"The records have now been fully released."
That was White House press secretary Scott McClellan talking about records of President Bush's Vietnam-era service in the Texas Air National Guard. Unfortunately for McClellan, he said that on Feb. 10 -- before two more waves of records were released. In July, the Pentagon, citing an "inadvertent oversight," released records that it had previously labeled destroyed. And in recent days, the Associated Press and the Boston Globe have obtained still more records.
The White House is no longer saying the "entire file" has been released. In fact, the search for Bush's Guard documents continues -- and is being directed by a three-star general, according to a person with knowledge of the situation. White House communications director Dan Bartlett, who has coordinated the administration's statements on the issue, says: "My understanding is there is a constant review spearheaded by the FOIA [Freedom of Information Act] office at the Pentagon to ensure all documents are located."
Now there is some grumbling among Bush loyalists about Bartlett's handling of the Guard records; they say he may have drawn extra attention to the matter by sitting on the most recent batch of documents before releasing them publicly. And the newly released documents have refuted two claims Bartlett made in 1999: that Bush was appropriately released from his Texas unit because it had phased out the F-102 jets that he flew, and that Bush transferred to a reserve unit in Boston. The F-102s were still being flown by Bush's unit when he departed, and Bush never signed up with a Boston area unit.
Asked yesterday if he knew of any more Bush Guard records, Bartlett replied: "Based on our experience, we have continued to ask the Department of Defense and the National Guard Bureau for any and all official documents. They are working hard to ensure that we have recovered them all."
Only those with big bladders need apply for the White House beat. For the past year, the 20 or so correspondents toiling in the basement of the press room in the West Wing have been fighting to keep their toilet. "We've been using that toilet since Jimmy Carter was president," said Associated Press Radio correspondent Mark Smith. But after some trouble with the commode last year, the General Services Administration announced it was flushing the troublesome fixture.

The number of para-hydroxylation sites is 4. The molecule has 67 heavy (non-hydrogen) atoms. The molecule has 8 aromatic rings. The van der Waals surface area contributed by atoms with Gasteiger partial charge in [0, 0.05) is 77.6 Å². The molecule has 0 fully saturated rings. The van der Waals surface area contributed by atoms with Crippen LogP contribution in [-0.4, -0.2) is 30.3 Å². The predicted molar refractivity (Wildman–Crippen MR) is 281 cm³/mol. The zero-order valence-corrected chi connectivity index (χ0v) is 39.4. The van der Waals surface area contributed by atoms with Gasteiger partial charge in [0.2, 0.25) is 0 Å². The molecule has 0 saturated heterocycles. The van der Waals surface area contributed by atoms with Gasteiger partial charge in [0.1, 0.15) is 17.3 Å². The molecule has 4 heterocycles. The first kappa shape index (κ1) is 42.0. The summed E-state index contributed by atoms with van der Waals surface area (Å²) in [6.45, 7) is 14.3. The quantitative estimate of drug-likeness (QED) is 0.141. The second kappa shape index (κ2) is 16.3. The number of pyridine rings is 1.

Correspondents took their case to White House press secretary Scott McClellan, threatening: "We could also hold it -- but I think you'll agree we're cranky enough as it is." The GSA said it would cost $500,000 to fix the toilet -- earning it a place alongside the $400 hammer and the $600 toilet seat. McClellan would not dirty his hands in this plumbing dispute. The GSA then announced it had poured concrete into the "sewer ejectors," making the WC permanently unusable. As of yesterday, the toilet and sink were gone, replaced with a chair and a mirror.
In last week's Washington Post-ABC News Poll, John F. Kerry was viewed favorably by 36 percent of registered voters, down 18 points over the past six months. But just how low Kerry's standing has fallen cannot be appreciated fully without comparing his standing with that of other household names in Gallup polls over the years. Kerry finds himself in a dead heat with Martha Stewart and Joseph McCarthy, and behind Herbert Hoover -- although he narrowly beats O.J. Simpson.
Michael Jordan: 83 (2000)
Tony Blair: 76 (2003)
Pope John Paul II: 73 (2003)
Democratic Party: 54 (2004)
John Ashcroft: 49 (2003)
Michael Dukakis: 47 (1988)
Prince Charles: 45 (2003)
Herbert Hoover: 43 (1944)
Jesse Jackson: 38 (2003)
Vladimir Putin: 38 (2003)
John Kerry: 36 (2004)
Martha Stewart: 36 (2004)
Joseph McCarthy: 35 (1954)
Rush Limbaugh: 34 (2003)
Pete Rose: 34 (2004)
O.J. Simpson: 29 (1995)
Osama bin Laden: 1 (2001)
"In an unprecedented show of support for the Republican Party and President Bush, 18 percent of the 2004 delegation identify themselves as veterans or active military personnel," the Republican National Committee proclaimed on Aug. 16. It added that "approximately 140 delegates identify themselves as currently serving in the U.S. military."
That would indeed be an unprecedented show of support. Pentagon Directive 1344.10, dated Aug. 2, 2004, states that active-duty military personnel may not attend political conventions "unless attending a convention as a spectator when not in uniform." Serving as a voting delegate would appear to go beyond the "spectator" role that is permitted and into the prohibited realm of "participation."
An RNC spokesman said the "active military personnel" actually referred to reservists and National Guardsmen, who are not on active duty.